“We said our facts are very similar— (the county) is trying to use the funds for Meadow View (Elementary) debt that occurred before the passage of” the new legislation, said Martin, who was among the school board members and candidates, including Ray Reynolds, who helped bring the issue to the forefront.
Martin, who also is president of the Virginia School Board Association, said vice-chairman Francis Zehr of the Ridgeway District, and the school board unanimously approved an addition to its legislative agenda, asking the General Assembly to clarify whether the county’s use of the tax revenues fell within the accepted guidelines.
“I think it’s great the attorney general ruled in our favor, because the county took $2.6 million away from us and we have projects that we need to do in order to get the schools in great shape,” including completing the bus garage and needed repairs to improve the aging buildings, Auker said.
“We’re just going to have to wait and see what the supervisors do,” Auker said. “It’s in their hands now, so they need to deal with it.”
A narrative in the county’s budget indicated that several factors contributed to the budget shortfall, including the staffing and startup costs of the new jail, “unfunded mandates from the Commonwealth regarding salary increases for Compensation Board employees, skyrocketing costs for the Children’s Services Act; and the increased thresholds for minimum wage pay for our part-time employees.”
Darrell Jones, the county’s finance director, said the current debt for the school system is $21,325,000, most of which (about $14,600,000) is related to the construction of Meadow View Elementary.
Jones said the estimated debt service payments for the county’s school system for fiscal year 2022 were $2.6 million. In its budget process, supervisors “approved taking the first $2.6 million of the sales tax money” to pay the debt service “on the school construction projects from prior years, the most recent being Meadow View (Elementary.)”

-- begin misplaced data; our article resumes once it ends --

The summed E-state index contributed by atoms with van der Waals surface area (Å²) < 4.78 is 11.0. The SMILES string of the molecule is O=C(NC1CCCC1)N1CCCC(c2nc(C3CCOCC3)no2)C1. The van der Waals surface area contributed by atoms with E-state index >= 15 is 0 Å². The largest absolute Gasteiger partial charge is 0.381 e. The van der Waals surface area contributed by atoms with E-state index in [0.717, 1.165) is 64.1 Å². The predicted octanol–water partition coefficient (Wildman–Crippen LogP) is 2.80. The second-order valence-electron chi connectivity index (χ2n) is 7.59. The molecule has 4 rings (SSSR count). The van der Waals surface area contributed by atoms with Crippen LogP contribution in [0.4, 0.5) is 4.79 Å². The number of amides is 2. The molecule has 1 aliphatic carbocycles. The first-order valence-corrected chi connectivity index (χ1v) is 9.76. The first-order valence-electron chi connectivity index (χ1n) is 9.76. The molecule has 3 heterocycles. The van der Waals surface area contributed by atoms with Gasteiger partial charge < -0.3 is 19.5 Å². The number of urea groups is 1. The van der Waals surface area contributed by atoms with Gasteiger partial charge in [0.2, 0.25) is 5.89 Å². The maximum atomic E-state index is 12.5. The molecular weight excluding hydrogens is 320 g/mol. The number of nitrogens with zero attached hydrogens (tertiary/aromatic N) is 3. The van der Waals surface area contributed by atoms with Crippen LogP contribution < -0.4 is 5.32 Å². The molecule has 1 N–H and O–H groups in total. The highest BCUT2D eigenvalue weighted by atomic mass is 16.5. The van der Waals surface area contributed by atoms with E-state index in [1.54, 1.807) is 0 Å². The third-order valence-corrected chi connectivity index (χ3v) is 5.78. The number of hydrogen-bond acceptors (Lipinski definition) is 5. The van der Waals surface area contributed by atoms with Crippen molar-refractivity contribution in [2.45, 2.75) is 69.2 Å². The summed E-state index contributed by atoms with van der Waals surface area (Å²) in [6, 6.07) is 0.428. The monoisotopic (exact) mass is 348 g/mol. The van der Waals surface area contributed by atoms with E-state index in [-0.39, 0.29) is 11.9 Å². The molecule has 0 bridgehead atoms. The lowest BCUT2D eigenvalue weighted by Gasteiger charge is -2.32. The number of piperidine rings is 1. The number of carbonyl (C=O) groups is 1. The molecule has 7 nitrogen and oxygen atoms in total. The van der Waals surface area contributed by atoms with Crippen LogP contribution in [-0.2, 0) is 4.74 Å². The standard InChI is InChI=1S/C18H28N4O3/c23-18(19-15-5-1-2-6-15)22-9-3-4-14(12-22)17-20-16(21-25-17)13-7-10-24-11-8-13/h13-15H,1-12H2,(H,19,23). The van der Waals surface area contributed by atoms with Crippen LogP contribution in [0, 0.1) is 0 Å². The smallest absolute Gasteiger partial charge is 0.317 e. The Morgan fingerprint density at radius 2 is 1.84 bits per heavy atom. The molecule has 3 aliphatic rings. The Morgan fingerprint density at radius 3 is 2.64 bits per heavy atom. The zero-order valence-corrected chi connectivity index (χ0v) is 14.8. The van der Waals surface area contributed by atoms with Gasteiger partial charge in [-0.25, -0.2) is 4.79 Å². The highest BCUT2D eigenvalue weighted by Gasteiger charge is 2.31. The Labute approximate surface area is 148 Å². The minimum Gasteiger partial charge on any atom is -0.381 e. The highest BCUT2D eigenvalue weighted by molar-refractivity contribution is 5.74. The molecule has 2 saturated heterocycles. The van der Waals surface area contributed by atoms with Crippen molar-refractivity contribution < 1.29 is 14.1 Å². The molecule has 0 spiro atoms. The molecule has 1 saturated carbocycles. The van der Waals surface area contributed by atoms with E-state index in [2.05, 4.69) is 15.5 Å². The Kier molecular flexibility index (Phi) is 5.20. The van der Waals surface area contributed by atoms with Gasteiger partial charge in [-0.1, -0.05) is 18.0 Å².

Hall said the county was aware that Gloucester had taken a similar action, and that an opinion was being sought on “whether that was the appropriate action. We told the board about that” before the vote was approved.
Hall said he anticipates the board will revisit the issue and decide how to proceed.
He also noted that Herring’s ruling “is an advisory opinion, it is not a law or mandate.” However, should the supervisors follow it, “then we need to show them what that might look like.”
County staff will need time to determine the impact of losing those funds, Hall said, adding the potential loss “leaves us with a huge budget hole, and that will be an ongoing concern.”
County officials also must decide how to manage the debt service payments moving forward which “is going to be a difficult process to work through,” Hall said, adding that he believes this year’s costs can be mitigated with the county’s reserve fund.
“I think, based upon the information we now have in hand, the board obviously will consider where we stand and we certainly will comply with any regulations handed down,” said Jim Adams, supervisor chairman and of the Blackberry District.
He said he anticipates the board likely will discuss the issue at its January meeting.
Lyle could not be reached for comment.